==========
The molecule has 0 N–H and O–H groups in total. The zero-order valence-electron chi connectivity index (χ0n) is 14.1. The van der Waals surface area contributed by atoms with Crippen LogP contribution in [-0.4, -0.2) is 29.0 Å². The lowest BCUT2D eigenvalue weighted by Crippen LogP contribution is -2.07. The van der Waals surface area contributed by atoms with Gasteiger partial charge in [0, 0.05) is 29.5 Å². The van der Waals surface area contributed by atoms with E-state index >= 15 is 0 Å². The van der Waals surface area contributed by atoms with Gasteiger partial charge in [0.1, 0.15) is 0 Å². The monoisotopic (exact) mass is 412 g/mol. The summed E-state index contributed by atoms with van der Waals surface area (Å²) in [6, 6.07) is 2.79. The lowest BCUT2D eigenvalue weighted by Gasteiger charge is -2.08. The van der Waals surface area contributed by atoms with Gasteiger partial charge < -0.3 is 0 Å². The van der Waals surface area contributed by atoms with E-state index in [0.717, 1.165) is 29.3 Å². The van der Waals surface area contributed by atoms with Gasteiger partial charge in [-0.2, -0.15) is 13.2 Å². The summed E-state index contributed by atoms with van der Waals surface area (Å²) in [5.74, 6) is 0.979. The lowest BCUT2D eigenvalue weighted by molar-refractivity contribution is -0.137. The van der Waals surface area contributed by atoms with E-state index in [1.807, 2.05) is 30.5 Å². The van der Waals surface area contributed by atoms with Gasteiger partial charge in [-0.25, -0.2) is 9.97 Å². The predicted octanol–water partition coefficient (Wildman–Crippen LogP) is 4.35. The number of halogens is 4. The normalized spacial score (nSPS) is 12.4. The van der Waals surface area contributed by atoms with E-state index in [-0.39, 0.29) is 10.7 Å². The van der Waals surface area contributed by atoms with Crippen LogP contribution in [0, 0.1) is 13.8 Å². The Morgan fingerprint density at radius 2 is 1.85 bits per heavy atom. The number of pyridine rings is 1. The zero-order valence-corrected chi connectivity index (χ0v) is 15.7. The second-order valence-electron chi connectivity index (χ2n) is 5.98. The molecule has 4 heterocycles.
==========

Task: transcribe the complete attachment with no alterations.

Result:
The molecule has 0 N–H and O–H groups in total. The zero-order valence-electron chi connectivity index (χ0n) is 14.1. The van der Waals surface area contributed by atoms with Crippen LogP contribution in [-0.4, -0.2) is 29.0 Å². The lowest BCUT2D eigenvalue weighted by Crippen LogP contribution is -2.07. The van der Waals surface area contributed by atoms with Gasteiger partial charge in [0, 0.05) is 29.5 Å². The van der Waals surface area contributed by atoms with E-state index >= 15 is 0 Å². The van der Waals surface area contributed by atoms with Gasteiger partial charge in [0.1, 0.15) is 0 Å². The monoisotopic (exact) mass is 412 g/mol. The summed E-state index contributed by atoms with van der Waals surface area (Å²) in [6, 6.07) is 2.79. The lowest BCUT2D eigenvalue weighted by Gasteiger charge is -2.08. The van der Waals surface area contributed by atoms with Gasteiger partial charge < -0.3 is 0 Å². The van der Waals surface area contributed by atoms with E-state index in [0.717, 1.165) is 29.3 Å². The van der Waals surface area contributed by atoms with Gasteiger partial charge in [-0.2, -0.15) is 13.2 Å². The summed E-state index contributed by atoms with van der Waals surface area (Å²) in [5.74, 6) is 0.979. The lowest BCUT2D eigenvalue weighted by molar-refractivity contribution is -0.137. The van der Waals surface area contributed by atoms with E-state index in [1.807, 2.05) is 30.5 Å². The van der Waals surface area contributed by atoms with Gasteiger partial charge in [-0.25, -0.2) is 9.97 Å². The predicted octanol–water partition coefficient (Wildman–Crippen LogP) is 4.35. The number of halogens is 4. The normalized spacial score (nSPS) is 12.4. The van der Waals surface area contributed by atoms with E-state index in [-0.39, 0.29) is 10.7 Å². The van der Waals surface area contributed by atoms with Crippen LogP contribution in [0, 0.1) is 13.8 Å². The Morgan fingerprint density at radius 2 is 1.85 bits per heavy atom. The number of pyridine rings is 1. The zero-order valence-corrected chi connectivity index (χ0v) is 15.7. The second-order valence-electron chi connectivity index (χ2n) is 5.98. The molecule has 4 heterocycles.